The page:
Short Notes on Neo-Romanticism

The term Neo-Romanticism came to be associated with writers, musicians and artists who rejected the ideals of naturalism, realism and Avant-garde modernism because of their failure to fulfil the inescapable void of the modern era. Critics came to be closely associated with the movement demanding a new cultural orientation which was sensitive to the ‘soul’s longing to find meaning and content in life’ and seeking to replace the fragmentations of the modern society.

Much of the nineteenth and twentieth century saw a rapid encroachment by industrial forces and Britain metamorphosed from a feudal agrarian nation to a working class industrial country in a very short span of time. The idyllic nature which was celebrated by the Romantic poets and in the pastoral traditions was taken over by soporific factories and townships. The water was polluted and the air quality of cities such as London was not fit to breathe anymore. There was a gaping class divide and the poor and the destitute kept growing in number. Mechanized utilitarianism had become the fashion of the times, which took a heavy toll upon the masses. The living space grew more and more claustrophobic, both literally and figuratively. It was also the time when the world got to witness the aftermath of the absolute devastation caused by the two world wars. England had issued orders for compulsory conscription into the war and the public spirit was running at an all-time low.

The Neo-Romantic tradition can be seen as a reaction towards civilization and the chase after materialistic gains. The artists of this tradition believed in the talisman of nature – fresh, rejuvenating and original. The Neo- Romantics focused on the internal state of mind as opposed to the political concerns which drove the modern age. Poets of this tradition more often than not, wanted to distance themselves from the social problems and turn their gaze towards the pristine and powerful imagery of nature. The use of different figure of speech was employed by the poets to appeal to the senses of the readers. Metaphysics and religion became more interesting, and the belief in mankind elevating itself from the modernist crisis seemed to grow. The cycle of life and death was also celebrated by the poets of this tradition who believed death to be merely the precedent for new life and regeneration. Nature possessed the qualities and the power of both life and death which was evident in her functioning.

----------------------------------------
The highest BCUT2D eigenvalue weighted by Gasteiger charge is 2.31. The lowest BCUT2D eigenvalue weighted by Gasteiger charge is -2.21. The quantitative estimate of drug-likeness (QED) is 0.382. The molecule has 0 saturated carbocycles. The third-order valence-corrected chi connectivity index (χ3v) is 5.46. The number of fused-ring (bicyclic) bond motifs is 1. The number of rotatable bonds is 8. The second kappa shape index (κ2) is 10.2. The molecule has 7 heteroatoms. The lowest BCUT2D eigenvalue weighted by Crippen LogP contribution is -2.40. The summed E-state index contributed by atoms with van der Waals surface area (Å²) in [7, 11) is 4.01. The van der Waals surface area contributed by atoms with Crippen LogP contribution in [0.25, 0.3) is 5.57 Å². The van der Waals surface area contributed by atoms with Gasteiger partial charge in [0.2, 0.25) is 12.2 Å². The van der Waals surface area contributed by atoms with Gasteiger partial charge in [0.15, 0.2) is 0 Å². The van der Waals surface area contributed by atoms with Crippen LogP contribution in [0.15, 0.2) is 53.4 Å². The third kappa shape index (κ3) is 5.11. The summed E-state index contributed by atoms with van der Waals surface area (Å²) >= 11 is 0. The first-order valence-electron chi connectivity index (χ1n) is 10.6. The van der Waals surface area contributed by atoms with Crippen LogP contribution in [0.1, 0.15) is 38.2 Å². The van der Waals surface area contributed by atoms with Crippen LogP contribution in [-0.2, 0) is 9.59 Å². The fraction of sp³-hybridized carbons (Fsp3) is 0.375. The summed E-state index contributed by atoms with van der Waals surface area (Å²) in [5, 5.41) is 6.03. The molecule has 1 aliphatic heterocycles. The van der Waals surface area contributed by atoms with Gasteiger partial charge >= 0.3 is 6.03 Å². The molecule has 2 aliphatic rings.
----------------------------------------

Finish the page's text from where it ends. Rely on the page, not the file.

Neo-Romantic poetry does not pertain to any specific and staunch thematic pattern, but the general viewpoint, attitude, and style of the poet could be virtually about anything. It is a poetical tradition which seeks freedom from the self. Neo-Romanticism was a major poetic movement in the post-war 1940s Britain and was populated by many notable poets like Dylan Thomas, George Barker, W. S. Graham, Kathleen Raine, Henry Treece and J. F. Hendry.

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The Neo-Romantic phase roughly started around 1840 and lasted till the first half of the twentieth century. The poetry grew more personal, lyrical, and intimate, with poets often composing lyrics depicting young love and the beauty of Mother Nature. Their admiration for nature was such that the poets encountered pressing issues regarding their mortality. Many poets and authors, including Dylan Thomas, used the imagery of death which always seemed to be a lurking presence in the human life. Death was also a major theme into which the Romantic poets like Percy Shelley, William Wordsworth and Samuel Taylor Coleridge delved into in their writings.

The Neo-Romantic movement of the early twentieth century represents the inheriting of the Romantic traditions by new authors and poets but also reflects upon the transforming social, political and intellectual contexts of modernism. According to M.H. Abrams, ‘Romanticism drastically altered perspective on man and nature and human life,’ it is through this exploration that they (Neo-Romantic movement) ‘continue to embody Romantic innovations in ideas and design’.

It is, therefore, possible to comment that though poets of the Neo- Romantic movement constantly tried to find solace’ which Wordsworth and Shelly talked about in their poems, they could also never actually break free from their mind’s preoccupation with the death which was a formidable/chain’ of a material understanding of human existence.



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